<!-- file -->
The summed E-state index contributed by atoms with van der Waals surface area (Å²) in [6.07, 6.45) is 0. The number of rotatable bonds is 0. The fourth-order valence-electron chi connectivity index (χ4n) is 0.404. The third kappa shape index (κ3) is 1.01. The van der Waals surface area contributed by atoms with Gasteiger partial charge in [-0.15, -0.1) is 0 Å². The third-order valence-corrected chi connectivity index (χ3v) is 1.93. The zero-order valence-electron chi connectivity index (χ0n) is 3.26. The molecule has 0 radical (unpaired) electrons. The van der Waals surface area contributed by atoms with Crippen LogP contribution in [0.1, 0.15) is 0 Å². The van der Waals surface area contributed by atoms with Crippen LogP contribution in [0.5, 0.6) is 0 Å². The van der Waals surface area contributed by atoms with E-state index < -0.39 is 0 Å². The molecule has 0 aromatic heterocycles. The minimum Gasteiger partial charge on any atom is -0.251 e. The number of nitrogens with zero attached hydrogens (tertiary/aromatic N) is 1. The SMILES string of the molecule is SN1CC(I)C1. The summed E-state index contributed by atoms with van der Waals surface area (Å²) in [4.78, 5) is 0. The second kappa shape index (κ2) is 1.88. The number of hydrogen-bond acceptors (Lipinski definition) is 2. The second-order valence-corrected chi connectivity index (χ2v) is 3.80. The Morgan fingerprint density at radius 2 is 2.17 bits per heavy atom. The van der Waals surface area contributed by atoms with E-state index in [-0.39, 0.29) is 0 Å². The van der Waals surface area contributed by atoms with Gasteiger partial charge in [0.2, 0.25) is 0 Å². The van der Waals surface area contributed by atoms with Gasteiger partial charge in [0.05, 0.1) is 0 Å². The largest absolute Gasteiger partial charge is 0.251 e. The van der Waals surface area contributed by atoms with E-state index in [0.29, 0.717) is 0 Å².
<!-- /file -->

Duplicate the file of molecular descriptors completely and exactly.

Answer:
The summed E-state index contributed by atoms with van der Waals surface area (Å²) in [6.07, 6.45) is 0. The number of rotatable bonds is 0. The fourth-order valence-electron chi connectivity index (χ4n) is 0.404. The third kappa shape index (κ3) is 1.01. The van der Waals surface area contributed by atoms with Gasteiger partial charge in [-0.15, -0.1) is 0 Å². The third-order valence-corrected chi connectivity index (χ3v) is 1.93. The zero-order valence-electron chi connectivity index (χ0n) is 3.26. The molecule has 0 radical (unpaired) electrons. The van der Waals surface area contributed by atoms with Crippen LogP contribution in [0.1, 0.15) is 0 Å². The van der Waals surface area contributed by atoms with Crippen LogP contribution in [0.5, 0.6) is 0 Å². The van der Waals surface area contributed by atoms with E-state index < -0.39 is 0 Å². The molecule has 0 aromatic heterocycles. The minimum Gasteiger partial charge on any atom is -0.251 e. The number of nitrogens with zero attached hydrogens (tertiary/aromatic N) is 1. The SMILES string of the molecule is SN1CC(I)C1. The summed E-state index contributed by atoms with van der Waals surface area (Å²) in [4.78, 5) is 0. The second kappa shape index (κ2) is 1.88. The number of hydrogen-bond acceptors (Lipinski definition) is 2. The second-order valence-corrected chi connectivity index (χ2v) is 3.80. The Morgan fingerprint density at radius 2 is 2.17 bits per heavy atom. The van der Waals surface area contributed by atoms with E-state index in [-0.39, 0.29) is 0 Å². The van der Waals surface area contributed by atoms with Gasteiger partial charge in [0.2, 0.25) is 0 Å². The van der Waals surface area contributed by atoms with Gasteiger partial charge in [0.05, 0.1) is 0 Å². The largest absolute Gasteiger partial charge is 0.251 e. The van der Waals surface area contributed by atoms with E-state index in [0.29, 0.717) is 0 Å².